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Ritual sculpture

A Grade II Listed Building in City of London, London

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Latitude: 51.5164 / 51°30'58"N

Longitude: -0.09 / 0°5'23"W

OS Eastings: 532626

OS Northings: 181446

OS Grid: TQ326814

Mapcode National: GBR RB.YL

Mapcode Global: VHGR0.D49W

Entry Name: Ritual sculpture

Listing Date: 19 January 2016

Grade: II

Source: Historic England

Source ID: 1431375

Location: City of London, London, EC2V

County: London

District: City and County of the City of London

Electoral Ward/Division: Coleman Street

Parish: Non Civil Parish

Built-Up Area: City of London

Traditional County: Middlesex

Lieutenancy Area (Ceremonial County): City of London

Church of England Parish: St Margaret Lothbury

Church of England Diocese: London

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'Ritual' sculpture, 1968-69, by Antanas Braždys is situated on the west side of Coleman Street, adjacent to Woolgate Exchange.


'Ritual' sculpture, 1968-69, by Antanas Braždys is situated on the west side of Coleman Street, adjacent to Woolgate Exchange.

This abstract sculpture, of highly polished stainless steel, is approximately 275cm in height and is mounted upon a tubular steel plinth. It comprises a hierarchy of four contrasting but symmetrical volumes, balanced or seemingly hovering on top of one another. Above a flared base are a curved tube, a cube and a complex tubular form with a double curve.


The period after 1945 saw a shift from commemorative sculpture and architectural enrichment to the idea of public sculpture as a primarily aesthetic contribution to the public realm. Sculpture was commissioned for new housing, schools, universities and civic set pieces, with the counties of Hertfordshire, London and Leicestershire and the new towns leading the way in public patronage. Thus public sculpture could be an emblem of civic renewal and social progress. By the late C20 however, patronage was more diverse and included corporate commissions and Arts Council-funded community art. The ideology of enhancing the public realm through art continued, but with divergent means and motivation.

Visual languages ranged from the abstraction of Victor Pasmore and Phillip King to the figurative approach of Elisabeth Frink and Peter Laszlo Peri, via those such as Lynn Chadwick and Barbara Hepworth who bridged the abstract/representational divide. The post-war decades are characterised by the exploitation of new – often industrial – materials and techniques including new welding and casting techniques, plastics and concrete, while kinetic sculpture and ‘ready mades’ (using found objects) demonstrate an interest in composite forms.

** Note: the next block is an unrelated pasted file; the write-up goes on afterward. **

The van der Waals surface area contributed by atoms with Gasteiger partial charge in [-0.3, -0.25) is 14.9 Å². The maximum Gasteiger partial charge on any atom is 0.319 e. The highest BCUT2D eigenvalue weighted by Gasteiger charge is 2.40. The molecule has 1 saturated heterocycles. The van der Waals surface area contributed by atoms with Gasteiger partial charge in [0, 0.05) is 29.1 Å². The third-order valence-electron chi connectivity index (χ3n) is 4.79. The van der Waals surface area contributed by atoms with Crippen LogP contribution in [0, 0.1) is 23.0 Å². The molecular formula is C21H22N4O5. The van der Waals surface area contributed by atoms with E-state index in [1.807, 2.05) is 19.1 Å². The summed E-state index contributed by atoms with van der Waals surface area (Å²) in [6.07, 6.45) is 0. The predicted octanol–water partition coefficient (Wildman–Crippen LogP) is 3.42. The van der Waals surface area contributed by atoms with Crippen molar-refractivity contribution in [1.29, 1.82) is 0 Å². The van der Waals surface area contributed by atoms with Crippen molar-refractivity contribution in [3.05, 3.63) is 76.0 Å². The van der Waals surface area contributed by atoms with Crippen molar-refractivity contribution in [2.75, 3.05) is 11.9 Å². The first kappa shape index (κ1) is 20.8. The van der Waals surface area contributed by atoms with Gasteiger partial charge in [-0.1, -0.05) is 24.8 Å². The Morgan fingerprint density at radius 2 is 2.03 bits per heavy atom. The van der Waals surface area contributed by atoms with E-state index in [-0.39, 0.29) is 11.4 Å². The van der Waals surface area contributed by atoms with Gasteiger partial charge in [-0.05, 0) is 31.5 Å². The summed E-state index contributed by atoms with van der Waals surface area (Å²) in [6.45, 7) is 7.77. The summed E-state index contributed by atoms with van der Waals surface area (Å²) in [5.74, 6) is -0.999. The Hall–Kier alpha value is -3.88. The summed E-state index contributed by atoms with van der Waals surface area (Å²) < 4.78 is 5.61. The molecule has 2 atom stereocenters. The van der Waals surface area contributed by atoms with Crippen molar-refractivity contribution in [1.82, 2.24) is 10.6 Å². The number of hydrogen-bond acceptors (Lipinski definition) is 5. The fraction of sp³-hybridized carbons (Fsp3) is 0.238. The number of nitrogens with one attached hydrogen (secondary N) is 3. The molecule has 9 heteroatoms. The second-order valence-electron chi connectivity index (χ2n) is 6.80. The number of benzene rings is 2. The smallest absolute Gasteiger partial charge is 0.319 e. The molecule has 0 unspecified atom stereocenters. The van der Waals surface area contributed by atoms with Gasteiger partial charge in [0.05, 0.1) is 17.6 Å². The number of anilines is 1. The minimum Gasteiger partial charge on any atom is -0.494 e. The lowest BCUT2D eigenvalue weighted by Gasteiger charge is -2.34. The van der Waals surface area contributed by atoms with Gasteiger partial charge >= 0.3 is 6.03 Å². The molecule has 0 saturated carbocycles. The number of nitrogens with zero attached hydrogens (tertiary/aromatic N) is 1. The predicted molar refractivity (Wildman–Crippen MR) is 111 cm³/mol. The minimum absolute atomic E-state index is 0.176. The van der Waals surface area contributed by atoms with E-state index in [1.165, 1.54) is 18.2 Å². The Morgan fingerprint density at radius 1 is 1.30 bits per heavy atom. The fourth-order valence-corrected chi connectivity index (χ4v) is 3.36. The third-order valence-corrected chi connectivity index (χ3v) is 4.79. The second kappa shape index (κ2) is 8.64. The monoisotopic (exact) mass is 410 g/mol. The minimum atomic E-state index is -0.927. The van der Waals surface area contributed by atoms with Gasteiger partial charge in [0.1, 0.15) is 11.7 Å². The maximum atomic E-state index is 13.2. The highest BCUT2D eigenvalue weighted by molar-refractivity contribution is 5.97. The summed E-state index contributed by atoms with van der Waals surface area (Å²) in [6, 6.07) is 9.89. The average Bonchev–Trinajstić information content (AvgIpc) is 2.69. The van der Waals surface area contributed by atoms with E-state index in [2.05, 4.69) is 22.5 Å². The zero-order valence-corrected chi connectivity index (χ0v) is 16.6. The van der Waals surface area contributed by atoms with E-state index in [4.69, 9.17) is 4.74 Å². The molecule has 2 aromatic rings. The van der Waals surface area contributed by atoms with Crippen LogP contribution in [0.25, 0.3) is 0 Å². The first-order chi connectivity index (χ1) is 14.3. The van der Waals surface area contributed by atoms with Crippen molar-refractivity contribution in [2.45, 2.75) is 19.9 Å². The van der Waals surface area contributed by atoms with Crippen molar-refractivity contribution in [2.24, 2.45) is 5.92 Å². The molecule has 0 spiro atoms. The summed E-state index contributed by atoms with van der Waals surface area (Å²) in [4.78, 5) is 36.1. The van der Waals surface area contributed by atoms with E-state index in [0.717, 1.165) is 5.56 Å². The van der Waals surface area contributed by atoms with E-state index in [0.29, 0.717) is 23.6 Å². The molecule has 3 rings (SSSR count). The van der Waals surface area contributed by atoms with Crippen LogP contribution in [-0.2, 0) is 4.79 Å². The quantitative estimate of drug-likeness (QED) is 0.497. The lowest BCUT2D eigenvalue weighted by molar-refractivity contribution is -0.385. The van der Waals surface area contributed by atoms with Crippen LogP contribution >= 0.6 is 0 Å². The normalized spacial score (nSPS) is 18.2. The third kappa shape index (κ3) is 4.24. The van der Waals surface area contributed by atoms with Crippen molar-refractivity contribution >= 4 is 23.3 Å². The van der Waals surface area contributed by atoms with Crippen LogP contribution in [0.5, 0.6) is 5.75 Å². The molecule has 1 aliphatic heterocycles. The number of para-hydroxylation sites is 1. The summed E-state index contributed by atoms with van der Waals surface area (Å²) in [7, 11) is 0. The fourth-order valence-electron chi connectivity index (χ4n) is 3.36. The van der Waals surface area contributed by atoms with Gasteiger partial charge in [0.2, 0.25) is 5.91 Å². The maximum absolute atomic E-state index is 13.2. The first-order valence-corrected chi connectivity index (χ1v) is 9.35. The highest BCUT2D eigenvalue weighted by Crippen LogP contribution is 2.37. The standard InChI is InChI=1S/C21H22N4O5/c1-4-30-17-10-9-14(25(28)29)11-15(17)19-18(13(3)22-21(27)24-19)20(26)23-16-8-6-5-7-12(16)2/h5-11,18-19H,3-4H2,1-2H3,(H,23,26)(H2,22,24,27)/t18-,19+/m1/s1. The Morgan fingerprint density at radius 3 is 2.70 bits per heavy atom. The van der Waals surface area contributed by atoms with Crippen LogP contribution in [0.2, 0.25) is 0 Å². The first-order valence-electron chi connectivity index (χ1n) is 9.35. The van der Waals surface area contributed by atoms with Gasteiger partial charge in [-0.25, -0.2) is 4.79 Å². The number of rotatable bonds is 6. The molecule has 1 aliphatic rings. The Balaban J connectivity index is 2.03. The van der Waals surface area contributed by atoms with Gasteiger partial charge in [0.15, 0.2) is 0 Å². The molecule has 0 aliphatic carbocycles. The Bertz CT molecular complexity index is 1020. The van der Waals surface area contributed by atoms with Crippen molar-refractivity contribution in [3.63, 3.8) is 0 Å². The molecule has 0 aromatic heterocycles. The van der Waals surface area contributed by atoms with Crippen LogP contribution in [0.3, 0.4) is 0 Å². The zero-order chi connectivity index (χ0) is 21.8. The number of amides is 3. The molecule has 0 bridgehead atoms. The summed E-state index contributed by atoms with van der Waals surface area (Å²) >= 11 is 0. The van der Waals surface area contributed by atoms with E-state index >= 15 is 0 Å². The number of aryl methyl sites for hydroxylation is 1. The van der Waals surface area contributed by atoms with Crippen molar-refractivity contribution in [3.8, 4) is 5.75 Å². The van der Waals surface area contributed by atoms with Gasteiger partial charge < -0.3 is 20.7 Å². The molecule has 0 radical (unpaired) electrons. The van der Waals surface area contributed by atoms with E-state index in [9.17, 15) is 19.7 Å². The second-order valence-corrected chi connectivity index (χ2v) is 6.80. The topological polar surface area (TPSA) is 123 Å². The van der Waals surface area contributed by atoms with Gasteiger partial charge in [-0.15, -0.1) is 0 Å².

Braždys was commissioned in August 1968 after winning a sculpture competition organised by the developers of Woolgate Exchange, the Westminster Bank and the Sunday Times. ‘Ritual’ was unveiled by the Arts Minister Jennie Lee in the Basinghall Street forecourt of Woolgate Exchange in October 1969. City Press commented that it was one of the first abstract works of public sculpture in the City of London. After the redevelopment of Woolgate Exchange the sculpture was re-sited at its current position in 2001. The sculpture, City Press wrote, 'echoes the shapes and textures of the surrounding townscape, reflecting both the curving roof of the new Guildhall Exhibition Hall, and the stark simplicity of nearby office blocks. The sweeping curves of its crown, the simple statement of its rectangular surfaces, and its flowing base, are both satisfying as a unity and as an object in relation to surrounding structures' (cited in Ward-Jackson 2003, pg. 84).

Antanas (Tony) Braždys was born in Lithuania in 1939, but grew up in England and the United States after his family fled the Soviet occupation of the Baltic states. He trained at the Art Institute of Chicago where his sculpture was shown at group exhibitions. After winning a grant for foreign travel and study he settled in London in 1961, teaching at the Royal and Cheltenham Colleges of Art and showing at a number of solo exhibitions. Braždys worked almost entirely in welded stainless steel. His other works include a sculpture for the entrance of the British Pavilion at the 1970 World Fair at Osaka, Japan (now at Melton Mowbray, Leicestershire), and ‘Echo’ (1970), 'Solo Flight' (1982) and 'High Flying' (1982), all at Harlow, Essex. Although he developed an abstract idiom, Braždys’ mother had a strong interest in Lithuanian folk dance, leading him to speculate that ‘'from time to time, I see the sort of rhythms I learned then coming out in my handling of the metal'’ (Remeikis 1980).

Reasons for Listing

The stainless steel sculpture 'Ritual' of 1968-69 by Antanas Braždys is listed at Grade II for the following principal reasons:
* Artistic interest: an abstract sculpture of considerable formal elegance, representative of Braždys’ oeuvre;
* Historic interest: as one of the first abstract public sculptures in the City of London, an area rich in late-C20 public sculpture stemming from public and private initiatives alike.

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